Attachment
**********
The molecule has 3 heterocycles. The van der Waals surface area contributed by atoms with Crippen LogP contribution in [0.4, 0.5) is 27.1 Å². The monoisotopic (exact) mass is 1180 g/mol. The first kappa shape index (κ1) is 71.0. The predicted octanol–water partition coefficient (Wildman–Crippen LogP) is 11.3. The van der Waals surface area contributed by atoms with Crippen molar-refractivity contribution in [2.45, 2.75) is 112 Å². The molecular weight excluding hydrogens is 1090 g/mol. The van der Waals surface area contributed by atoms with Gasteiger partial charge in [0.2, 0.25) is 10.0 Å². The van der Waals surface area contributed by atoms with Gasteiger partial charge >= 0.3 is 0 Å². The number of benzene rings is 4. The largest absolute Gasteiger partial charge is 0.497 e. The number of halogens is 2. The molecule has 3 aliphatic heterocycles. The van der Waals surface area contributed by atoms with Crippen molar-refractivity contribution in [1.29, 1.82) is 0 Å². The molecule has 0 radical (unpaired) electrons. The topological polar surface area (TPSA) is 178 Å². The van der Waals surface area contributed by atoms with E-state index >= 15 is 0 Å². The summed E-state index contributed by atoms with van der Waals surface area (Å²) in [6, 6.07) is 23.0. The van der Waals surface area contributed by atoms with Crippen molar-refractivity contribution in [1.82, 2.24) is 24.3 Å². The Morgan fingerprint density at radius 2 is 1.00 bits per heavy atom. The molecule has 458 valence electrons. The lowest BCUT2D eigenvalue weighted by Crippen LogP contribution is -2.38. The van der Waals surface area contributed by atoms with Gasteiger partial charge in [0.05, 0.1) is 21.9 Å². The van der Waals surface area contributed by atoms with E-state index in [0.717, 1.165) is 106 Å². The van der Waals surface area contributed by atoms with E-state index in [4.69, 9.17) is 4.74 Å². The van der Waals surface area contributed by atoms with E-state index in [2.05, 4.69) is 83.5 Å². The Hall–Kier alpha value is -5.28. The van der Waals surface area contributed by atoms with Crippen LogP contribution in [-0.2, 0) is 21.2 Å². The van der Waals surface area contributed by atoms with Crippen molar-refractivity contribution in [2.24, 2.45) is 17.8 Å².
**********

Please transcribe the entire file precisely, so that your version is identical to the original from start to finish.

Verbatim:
The molecule has 3 heterocycles. The van der Waals surface area contributed by atoms with Crippen LogP contribution in [0.4, 0.5) is 27.1 Å². The monoisotopic (exact) mass is 1180 g/mol. The first kappa shape index (κ1) is 71.0. The predicted octanol–water partition coefficient (Wildman–Crippen LogP) is 11.3. The van der Waals surface area contributed by atoms with Crippen molar-refractivity contribution in [2.45, 2.75) is 112 Å². The molecular weight excluding hydrogens is 1090 g/mol. The van der Waals surface area contributed by atoms with Gasteiger partial charge in [0.2, 0.25) is 10.0 Å². The van der Waals surface area contributed by atoms with Gasteiger partial charge >= 0.3 is 0 Å². The number of benzene rings is 4. The largest absolute Gasteiger partial charge is 0.497 e. The number of halogens is 2. The molecule has 3 aliphatic heterocycles. The van der Waals surface area contributed by atoms with Crippen molar-refractivity contribution in [1.29, 1.82) is 0 Å². The molecule has 0 radical (unpaired) electrons. The topological polar surface area (TPSA) is 178 Å². The van der Waals surface area contributed by atoms with E-state index >= 15 is 0 Å². The summed E-state index contributed by atoms with van der Waals surface area (Å²) in [6, 6.07) is 23.0. The van der Waals surface area contributed by atoms with Crippen molar-refractivity contribution in [1.82, 2.24) is 24.3 Å². The Morgan fingerprint density at radius 2 is 1.00 bits per heavy atom. The molecule has 458 valence electrons. The lowest BCUT2D eigenvalue weighted by Crippen LogP contribution is -2.38. The van der Waals surface area contributed by atoms with Gasteiger partial charge in [0.05, 0.1) is 21.9 Å². The van der Waals surface area contributed by atoms with E-state index in [0.717, 1.165) is 106 Å². The van der Waals surface area contributed by atoms with E-state index in [4.69, 9.17) is 4.74 Å². The van der Waals surface area contributed by atoms with E-state index in [2.05, 4.69) is 83.5 Å². The Hall–Kier alpha value is -5.28. The van der Waals surface area contributed by atoms with Crippen LogP contribution in [-0.2, 0) is 21.2 Å². The van der Waals surface area contributed by atoms with Crippen molar-refractivity contribution in [2.24, 2.45) is 17.8 Å².